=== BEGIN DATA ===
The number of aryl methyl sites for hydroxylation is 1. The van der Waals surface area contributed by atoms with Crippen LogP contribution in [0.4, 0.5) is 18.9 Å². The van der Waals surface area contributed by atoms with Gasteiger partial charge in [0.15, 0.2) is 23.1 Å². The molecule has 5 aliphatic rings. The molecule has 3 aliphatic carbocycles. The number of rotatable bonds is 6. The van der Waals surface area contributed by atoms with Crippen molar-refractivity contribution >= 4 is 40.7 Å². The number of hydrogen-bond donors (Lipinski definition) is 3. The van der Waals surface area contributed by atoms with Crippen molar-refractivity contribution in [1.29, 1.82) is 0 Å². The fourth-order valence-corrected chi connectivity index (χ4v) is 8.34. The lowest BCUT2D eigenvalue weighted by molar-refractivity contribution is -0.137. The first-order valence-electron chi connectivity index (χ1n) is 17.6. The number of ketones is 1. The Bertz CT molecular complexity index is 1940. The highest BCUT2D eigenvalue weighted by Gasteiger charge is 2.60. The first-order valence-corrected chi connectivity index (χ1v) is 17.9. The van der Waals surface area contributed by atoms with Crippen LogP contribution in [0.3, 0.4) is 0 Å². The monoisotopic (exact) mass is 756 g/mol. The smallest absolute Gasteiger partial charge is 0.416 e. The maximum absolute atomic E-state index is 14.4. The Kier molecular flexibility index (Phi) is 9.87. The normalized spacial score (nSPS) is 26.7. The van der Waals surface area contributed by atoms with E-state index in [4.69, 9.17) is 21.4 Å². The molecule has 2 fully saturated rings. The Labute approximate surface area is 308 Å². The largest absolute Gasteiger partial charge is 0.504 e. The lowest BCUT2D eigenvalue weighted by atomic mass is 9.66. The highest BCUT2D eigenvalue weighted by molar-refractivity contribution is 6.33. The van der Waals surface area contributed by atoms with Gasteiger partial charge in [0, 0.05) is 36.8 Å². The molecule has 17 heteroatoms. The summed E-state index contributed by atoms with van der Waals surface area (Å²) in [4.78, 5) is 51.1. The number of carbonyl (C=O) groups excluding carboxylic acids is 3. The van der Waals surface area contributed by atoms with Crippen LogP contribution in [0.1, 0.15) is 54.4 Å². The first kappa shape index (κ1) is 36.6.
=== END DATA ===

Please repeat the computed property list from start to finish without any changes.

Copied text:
The number of aryl methyl sites for hydroxylation is 1. The van der Waals surface area contributed by atoms with Crippen LogP contribution in [0.4, 0.5) is 18.9 Å². The van der Waals surface area contributed by atoms with Gasteiger partial charge in [0.15, 0.2) is 23.1 Å². The molecule has 5 aliphatic rings. The molecule has 3 aliphatic carbocycles. The number of rotatable bonds is 6. The van der Waals surface area contributed by atoms with Crippen molar-refractivity contribution >= 4 is 40.7 Å². The number of hydrogen-bond donors (Lipinski definition) is 3. The van der Waals surface area contributed by atoms with Crippen molar-refractivity contribution in [1.29, 1.82) is 0 Å². The fourth-order valence-corrected chi connectivity index (χ4v) is 8.34. The lowest BCUT2D eigenvalue weighted by molar-refractivity contribution is -0.137. The first-order valence-electron chi connectivity index (χ1n) is 17.6. The number of ketones is 1. The Bertz CT molecular complexity index is 1940. The highest BCUT2D eigenvalue weighted by Gasteiger charge is 2.60. The first-order valence-corrected chi connectivity index (χ1v) is 17.9. The van der Waals surface area contributed by atoms with Crippen LogP contribution in [0.3, 0.4) is 0 Å². The monoisotopic (exact) mass is 756 g/mol. The smallest absolute Gasteiger partial charge is 0.416 e. The maximum absolute atomic E-state index is 14.4. The Kier molecular flexibility index (Phi) is 9.87. The normalized spacial score (nSPS) is 26.7. The van der Waals surface area contributed by atoms with E-state index in [4.69, 9.17) is 21.4 Å². The molecule has 2 fully saturated rings. The Labute approximate surface area is 308 Å². The largest absolute Gasteiger partial charge is 0.504 e. The lowest BCUT2D eigenvalue weighted by atomic mass is 9.66. The highest BCUT2D eigenvalue weighted by molar-refractivity contribution is 6.33. The van der Waals surface area contributed by atoms with Gasteiger partial charge in [0, 0.05) is 36.8 Å². The molecule has 17 heteroatoms. The summed E-state index contributed by atoms with van der Waals surface area (Å²) in [4.78, 5) is 51.1. The number of carbonyl (C=O) groups excluding carboxylic acids is 3. The van der Waals surface area contributed by atoms with Crippen LogP contribution in [0.1, 0.15) is 54.4 Å². The first kappa shape index (κ1) is 36.6.